World News

Italian court to wait until Feb. 1 to rule on Mediaset pan-European TV plan

By Elvira Pollina

MILAN (Reuters) – An Italian judge will wait until Feb. 1 at the earliest before ruling on a request by France’s Vivendi <VIV.PA> to suspend a planned reorganization at Italian broadcaster Mediaset, two legal sources said on Tuesday.

Controlled by the family of former Italian Prime Minister Silvio Berlusconi, Mediaset <MS.MI> wants to merge its Italian and Spanish <TL5.MC> units into a Dutch entity, dubbed MediaforEurope (MFE).

The broadcaster wants to use the new entity to pursue tie-ups in Europe to take on competition from streaming apps such as Netflix <NFLX.O> and web giants like Google <GOOGL.O>.

But Vivendi <VIV.PA>, which is Mediaset’s second largest shareholder with a 29% stake, is fighting the project in courts across Europe, saying the governance structure of the new entity would strengthen Berlusconi’s grip on the company.

In an effort to smooth the plan, Mediaset shareholders approved changes to MFE’s bylaws on Jan. 10, as suggested by the Milan court. However, Vivendi said the changes did not address its concerns.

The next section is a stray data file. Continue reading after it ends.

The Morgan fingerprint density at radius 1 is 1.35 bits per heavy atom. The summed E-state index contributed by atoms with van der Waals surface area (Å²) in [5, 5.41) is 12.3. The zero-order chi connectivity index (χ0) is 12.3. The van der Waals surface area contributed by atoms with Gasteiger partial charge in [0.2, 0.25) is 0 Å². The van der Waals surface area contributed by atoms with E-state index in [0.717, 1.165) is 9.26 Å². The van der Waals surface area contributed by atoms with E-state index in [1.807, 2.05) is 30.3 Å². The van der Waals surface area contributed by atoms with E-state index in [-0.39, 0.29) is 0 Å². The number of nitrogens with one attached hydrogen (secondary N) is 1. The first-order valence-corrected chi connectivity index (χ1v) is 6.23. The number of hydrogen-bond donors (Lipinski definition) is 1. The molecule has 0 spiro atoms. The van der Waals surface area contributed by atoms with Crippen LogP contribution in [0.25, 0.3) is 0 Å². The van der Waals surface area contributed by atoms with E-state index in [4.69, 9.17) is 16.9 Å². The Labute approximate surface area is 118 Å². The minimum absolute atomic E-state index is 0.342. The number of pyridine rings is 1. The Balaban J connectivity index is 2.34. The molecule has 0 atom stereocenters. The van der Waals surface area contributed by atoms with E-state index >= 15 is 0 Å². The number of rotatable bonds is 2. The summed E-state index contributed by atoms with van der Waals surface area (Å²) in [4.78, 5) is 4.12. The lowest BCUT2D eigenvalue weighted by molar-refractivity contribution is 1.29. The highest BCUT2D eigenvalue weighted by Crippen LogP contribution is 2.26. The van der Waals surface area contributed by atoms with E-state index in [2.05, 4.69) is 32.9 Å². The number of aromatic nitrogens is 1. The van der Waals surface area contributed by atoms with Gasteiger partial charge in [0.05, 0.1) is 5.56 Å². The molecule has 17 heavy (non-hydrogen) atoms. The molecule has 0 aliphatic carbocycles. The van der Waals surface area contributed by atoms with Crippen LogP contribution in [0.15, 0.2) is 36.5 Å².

The French group filed another urgent appeal on Tuesday, prompting the judge to set a new hearing on Feb. 1 and postpone any decision until then, the sources said after a closed-door session.

Following Vivendi’s legal challenge, a Spanish court has provisionally put the merger on hold. Vivendi filed a similar request with a court in the Netherlands..

Mediaset faces a March deadline to see its Dutch holding company plan through, otherwise the decisions of a September shareholder meeting that approved the project will no longer be valid under Dutch law.

Vivendi and Mediaset have been at odds since the French conglomerate dropped a deal to buy Mediaset’s pay-TV unit in 2016, and then built up a stake in the group which the Italian broadcaster considers hostile.

Two-thirds of that stake is held in a trust after Italy’s telecom’s watchdog IN 2017 ruled that Vivendi was in breach of Italian rules protecting the plurality of the media and telecoms industry, given its 24% holding in Telecom Italia.

(Reporting by Elvira Pollina; Editing by Jan Harvey)